Very old accounts that other collectors have failed to collect on are typically purchased by debt buyers. This type of debt can be repeately sold because debt buyers pay very little for the debt.
According to the FTC, debt buyers often pay on average 4 cents for every $1 of debt face value. For example, a debt buyer might pay $40 to purchase a delinquent account that has a balance owed of $1,000.
That means even a small amount paid to a debt collector represents a profit.
Some debt collectors will negotiate settlements with consumers for less than the amount owed.
Here are tips to negotiate debt for pennies on the dollar:
6 Tips to Negotiate Debt Settlement
1. State a hardship.
You can certainly state that they paid pennies on the dollar for the debt but it’s really not necessary since they already know what was paid for the debt. You will be better off explaining a hardship. A job loss, divorce, illness, a decrease in pay, natural disaster…you get the point.
Explain your situation so the debt collector can understand you don’t have the money to pay the debt in full.
2. Offer a lump sum if possible.
Choose the amount you want to offer but you’ll be in a better negotiating position if you offer a lump sum to settle. If you have to make payments offer less than you can actually pay in order to still get a discount.
3. Negotiate how the unpaid portion of debt will be handled.
The debt collector could end up selling the unpaid portion of the debt to another collector or report the unpaid portion as “forgiven debt” to the IRS which may cause the IRS to send you a tax bill. The IRS considers the unpaid portion of the debt as income if the debt collector reports it. Negotiate with the debt collector not to report the unpaid portion of the debt to the IRS and delete the debt from your credit reports.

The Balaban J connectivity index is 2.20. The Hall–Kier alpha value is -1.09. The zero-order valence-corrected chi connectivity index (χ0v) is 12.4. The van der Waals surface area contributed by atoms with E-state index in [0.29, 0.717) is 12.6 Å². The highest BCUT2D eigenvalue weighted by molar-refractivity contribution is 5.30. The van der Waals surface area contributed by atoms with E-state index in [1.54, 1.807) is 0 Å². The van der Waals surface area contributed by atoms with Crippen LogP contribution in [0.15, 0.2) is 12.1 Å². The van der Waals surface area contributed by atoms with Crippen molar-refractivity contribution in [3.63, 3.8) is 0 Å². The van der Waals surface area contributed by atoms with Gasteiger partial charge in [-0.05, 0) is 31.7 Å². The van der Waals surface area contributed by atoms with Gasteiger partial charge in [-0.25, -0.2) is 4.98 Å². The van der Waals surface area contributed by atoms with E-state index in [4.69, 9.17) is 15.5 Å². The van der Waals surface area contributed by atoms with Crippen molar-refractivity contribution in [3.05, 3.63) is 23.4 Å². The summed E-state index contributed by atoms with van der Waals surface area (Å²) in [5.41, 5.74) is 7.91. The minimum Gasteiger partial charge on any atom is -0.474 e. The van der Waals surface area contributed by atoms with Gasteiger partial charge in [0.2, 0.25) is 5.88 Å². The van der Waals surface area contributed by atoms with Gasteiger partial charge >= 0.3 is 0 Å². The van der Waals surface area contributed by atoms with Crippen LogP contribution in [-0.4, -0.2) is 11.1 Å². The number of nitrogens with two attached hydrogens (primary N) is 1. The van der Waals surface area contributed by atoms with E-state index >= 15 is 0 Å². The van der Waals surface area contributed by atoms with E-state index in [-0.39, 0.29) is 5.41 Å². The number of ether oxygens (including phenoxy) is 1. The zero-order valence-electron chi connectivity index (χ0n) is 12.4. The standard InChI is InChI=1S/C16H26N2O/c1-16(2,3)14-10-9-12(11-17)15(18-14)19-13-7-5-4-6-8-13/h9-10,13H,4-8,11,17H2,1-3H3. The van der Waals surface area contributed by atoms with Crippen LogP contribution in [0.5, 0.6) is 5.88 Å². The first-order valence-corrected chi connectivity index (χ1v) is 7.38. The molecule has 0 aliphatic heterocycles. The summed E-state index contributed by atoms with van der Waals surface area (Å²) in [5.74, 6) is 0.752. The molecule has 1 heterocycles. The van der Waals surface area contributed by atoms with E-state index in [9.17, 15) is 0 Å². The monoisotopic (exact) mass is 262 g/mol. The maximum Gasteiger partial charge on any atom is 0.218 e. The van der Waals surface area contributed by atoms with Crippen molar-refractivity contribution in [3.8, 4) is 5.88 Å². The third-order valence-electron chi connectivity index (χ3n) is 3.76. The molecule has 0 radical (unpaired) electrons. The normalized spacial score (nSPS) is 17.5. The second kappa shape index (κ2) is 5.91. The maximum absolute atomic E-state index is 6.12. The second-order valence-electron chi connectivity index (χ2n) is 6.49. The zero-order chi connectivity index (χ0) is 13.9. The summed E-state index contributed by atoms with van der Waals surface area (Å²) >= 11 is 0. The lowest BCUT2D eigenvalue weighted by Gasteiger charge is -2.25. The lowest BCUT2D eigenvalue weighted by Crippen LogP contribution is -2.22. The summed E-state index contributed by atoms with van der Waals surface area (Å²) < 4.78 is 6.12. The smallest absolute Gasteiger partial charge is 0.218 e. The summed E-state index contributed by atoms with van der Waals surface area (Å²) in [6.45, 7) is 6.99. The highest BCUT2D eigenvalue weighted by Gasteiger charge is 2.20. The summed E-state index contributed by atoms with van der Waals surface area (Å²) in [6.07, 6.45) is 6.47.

4. Approach the collection agency at the end of the month.
Some debt collectors work on commission and may be willing to negotiate in order to meet collection quotas. Every time a debt collector contacts you, they are spending money. There is a strong interest in getting you to pay as much as you can as fast as possible. Turn that interest around by offering a quick pay-off but for a decreased amount.
5. Take the emotion out of negotiations.
Don’t take anything a debt collector says to you personally. It’s just a business. Treat debt settlement like a business. Responding to snarky statements is a waste of time; they do not know you.
NEVER feel guilty or shameful about an unpaid debt. Banks, lenders, credit card issuers, and finance companies know a certain percentage of borrowers will default – life happens. Debt collectors are simply a part of that matrix.
If you’re going into debt negotiation with an uncooperative debt collector, you’ll need to be prepared to walk away. This means not making any promises you can’t keep.
6. Put everything on paper.
Don’t get caught up in the negotiations to the point you don’t get things in writing. Trust no one.
Debt collectors lie all the time to get a payment from you. Any agreement you make with a debt collector must be cemented in writing in advance of sending any money. All negotiations and conversations should be documented with good notes, dates, and times.
NEVER agree to postdate a check or agree to have automatic payments drawn from a bank account or charged to a credit card. Give the debt collector as little information as possible about your finances. DO NOT reveal your banking institution or bank account number. Payment for debts should always be in the form of a cashier’s check or money order.
When entering into debt negotiation with debt collectors, you need to stay calm and remain persistent. Don’t let them scare you away by being too aggressive. But if you believe debt settlement is too difficult for you to manage on your own, debt settlement companies offer an alternative. Debt settlement companies negotiate settlements on your behalf.
Whatever amount you agree on just make sure you get the debt collector to delete the collection account in exchange for payment. You won’t be able to get the original creditor to erase the original delinquency (charged-off account) but you may be able to get the collection agency to remove the collection account.